Val Meyers, associate director of financial aid at Michigan State University said students in serious financial need would receive a $500 grant for one semester at a time.

“Students will be short $500 this year,” Meyers said.  “We don’t know what next year will look like.”

Students from Kalamazoo will get some relief despite losing the Promise Scholarship.

The city implemented the Kalamazoo Promise Scholarship in 2005 for its public high school graduates.  Students who qualify must go to a public university in Michigan and keep a GPA of at least 2.0.

Mark Delorey, director of financial aid at Western Michigan University, said students who don’t receive the Kalamazoo Promise are in worst shape than those who do.

“It has made a serious impact on the students,” Delorey said.  “Those students who have the Kalamazoo Promise are doing okay without the Promise Scholarship.”

Delorey said the university is not certain whether financial aid applications have increased.  Western hasn’t implemented new aid for affected students, he said.

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Nurture small businesses, create jobs, experts say

Capital News Service

LANSING – Money may not grow on trees, but experts say the best way to foster small business growth is through economic gardening.

“In Michigan, large companies are the news, more than any other state,” said Rob Fowler, president of the Small Business Association of Michigan (SBAM). “Big businesses get the headlines, but jobs come from small businesses.”

Among the beneficiaries of economic gardening are companies in Traverse City, Clare County and Gladwin County.

Michael Rogers, vice president of communications for the association, said the concept of economic gardening is to encourage the growth of the state’s own small businesses.

“Improving access to capital, decreasing regulatory start-up costs and partnering with universities to develop new technology are all part of it,” Rogers said.

Rogers said economic gardening is the opposite of economic “hunting,” which tends to be the focus of state government and attempts to lure out-of-state companies into Michigan. That approach usually aims at big businesses.

“The state needs both,” Rogers said.

Rogers said SBAM’s membership has grown from 5,000 to 9,000 in the past two years, despite the difficult economy.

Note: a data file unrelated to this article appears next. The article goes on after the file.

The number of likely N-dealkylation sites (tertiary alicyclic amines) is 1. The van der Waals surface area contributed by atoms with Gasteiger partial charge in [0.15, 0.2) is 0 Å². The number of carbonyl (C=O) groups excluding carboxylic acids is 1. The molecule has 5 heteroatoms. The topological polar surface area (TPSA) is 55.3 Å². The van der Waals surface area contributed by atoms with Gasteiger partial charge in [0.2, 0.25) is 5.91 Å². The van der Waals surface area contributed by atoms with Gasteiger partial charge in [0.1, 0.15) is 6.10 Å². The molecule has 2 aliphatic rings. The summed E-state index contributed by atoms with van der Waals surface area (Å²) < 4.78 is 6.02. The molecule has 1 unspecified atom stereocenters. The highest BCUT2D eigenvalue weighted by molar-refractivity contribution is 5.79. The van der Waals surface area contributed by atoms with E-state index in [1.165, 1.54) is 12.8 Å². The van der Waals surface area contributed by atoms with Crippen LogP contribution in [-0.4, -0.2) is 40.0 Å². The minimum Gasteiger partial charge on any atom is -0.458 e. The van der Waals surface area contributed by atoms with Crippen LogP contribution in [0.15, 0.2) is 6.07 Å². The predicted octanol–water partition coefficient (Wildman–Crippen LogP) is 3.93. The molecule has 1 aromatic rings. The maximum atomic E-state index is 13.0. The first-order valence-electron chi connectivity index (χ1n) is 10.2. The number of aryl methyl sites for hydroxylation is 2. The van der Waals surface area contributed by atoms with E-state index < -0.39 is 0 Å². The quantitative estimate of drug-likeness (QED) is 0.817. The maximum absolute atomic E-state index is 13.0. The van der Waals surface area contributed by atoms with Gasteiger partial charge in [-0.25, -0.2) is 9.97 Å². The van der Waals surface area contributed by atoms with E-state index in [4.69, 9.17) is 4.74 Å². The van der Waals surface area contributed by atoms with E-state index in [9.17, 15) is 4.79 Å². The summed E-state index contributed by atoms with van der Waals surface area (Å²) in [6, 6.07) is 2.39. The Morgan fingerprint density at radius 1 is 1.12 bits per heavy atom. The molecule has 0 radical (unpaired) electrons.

“We focus the power of small businesses so they can work together to accomplish what they can’t accomplish on their own,” Rogers said.

Rogers said there is a broad and diverse small business economy in Michigan, but owners who are committed to their companies and have successful mentors are key elements to their success.

“It all boils down to having passion, good preparation, lots of support and access to adequate capital,” Rogers said.

Tony Fox, regional director of the Michigan Small Business and Technology Development Center based at Grand Valley State University, said businesses in the state have the potential to grow.

“Small businesses can balance out the ill effects large business has created,” Fox said.

Fox said the center provides no-cost counseling for existing and start-up businesses, as well as workshops and market research through local host Mid Michigan Community College.

The center worked with 214 clients in Clare County and 94 in Gladwin County in 2009.
Fox said he believes success for small businesses comes from becoming more informed about their industry.

“In challenging times, companies have to be fundamentally sound,” Fox said. “There’s no room for inefficiency. It’s about how to implement strategies to grow.”

Jennifer Deamud, marketing manager for the Small Business and Technology Development Center, said 27 of the 50 businesses recognized by the Michigan 50 Companies to Watch program in 2009 were clients of the center.

“This year, 18 of the 50 recipients were involved with our programs,” Deamud said.

Fowler said the awards program is for second-stage companies that have seven to 99 employees, make $1 million to $50 million annually and are growing.